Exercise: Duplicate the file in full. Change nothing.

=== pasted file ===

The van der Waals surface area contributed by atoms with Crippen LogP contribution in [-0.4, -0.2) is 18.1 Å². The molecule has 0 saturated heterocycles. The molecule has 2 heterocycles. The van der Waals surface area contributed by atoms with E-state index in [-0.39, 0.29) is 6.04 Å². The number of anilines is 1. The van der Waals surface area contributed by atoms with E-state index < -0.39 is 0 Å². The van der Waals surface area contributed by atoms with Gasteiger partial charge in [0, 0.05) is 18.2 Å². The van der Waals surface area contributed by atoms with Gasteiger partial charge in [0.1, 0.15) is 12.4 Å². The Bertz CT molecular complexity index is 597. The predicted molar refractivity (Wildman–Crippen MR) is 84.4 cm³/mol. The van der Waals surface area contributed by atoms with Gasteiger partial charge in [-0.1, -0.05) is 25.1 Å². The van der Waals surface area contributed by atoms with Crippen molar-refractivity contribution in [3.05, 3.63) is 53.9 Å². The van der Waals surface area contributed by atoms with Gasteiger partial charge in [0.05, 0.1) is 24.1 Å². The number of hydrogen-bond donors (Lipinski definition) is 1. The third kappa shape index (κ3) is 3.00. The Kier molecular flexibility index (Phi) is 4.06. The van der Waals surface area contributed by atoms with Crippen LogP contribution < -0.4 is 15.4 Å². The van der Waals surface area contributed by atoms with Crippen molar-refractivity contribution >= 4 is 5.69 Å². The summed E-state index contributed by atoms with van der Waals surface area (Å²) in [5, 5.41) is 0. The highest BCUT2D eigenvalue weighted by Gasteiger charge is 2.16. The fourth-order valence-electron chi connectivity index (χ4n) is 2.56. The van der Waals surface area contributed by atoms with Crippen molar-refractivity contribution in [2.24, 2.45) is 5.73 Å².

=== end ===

The van der Waals surface area contributed by atoms with Crippen LogP contribution in [-0.4, -0.2) is 18.1 Å². The molecule has 0 saturated heterocycles. The molecule has 2 heterocycles. The van der Waals surface area contributed by atoms with E-state index in [-0.39, 0.29) is 6.04 Å². The number of anilines is 1. The van der Waals surface area contributed by atoms with E-state index < -0.39 is 0 Å². The van der Waals surface area contributed by atoms with Gasteiger partial charge in [0, 0.05) is 18.2 Å². The van der Waals surface area contributed by atoms with Gasteiger partial charge in [0.1, 0.15) is 12.4 Å². The Bertz CT molecular complexity index is 597. The predicted molar refractivity (Wildman–Crippen MR) is 84.4 cm³/mol. The van der Waals surface area contributed by atoms with Gasteiger partial charge in [-0.1, -0.05) is 25.1 Å². The van der Waals surface area contributed by atoms with Crippen molar-refractivity contribution in [3.05, 3.63) is 53.9 Å². The van der Waals surface area contributed by atoms with Gasteiger partial charge in [0.05, 0.1) is 24.1 Å². The number of hydrogen-bond donors (Lipinski definition) is 1. The third kappa shape index (κ3) is 3.00. The Kier molecular flexibility index (Phi) is 4.06. The van der Waals surface area contributed by atoms with Crippen LogP contribution < -0.4 is 15.4 Å². The van der Waals surface area contributed by atoms with Crippen molar-refractivity contribution >= 4 is 5.69 Å². The summed E-state index contributed by atoms with van der Waals surface area (Å²) in [5, 5.41) is 0. The highest BCUT2D eigenvalue weighted by Gasteiger charge is 2.16. The fourth-order valence-electron chi connectivity index (χ4n) is 2.56. The van der Waals surface area contributed by atoms with Crippen molar-refractivity contribution in [2.24, 2.45) is 5.73 Å².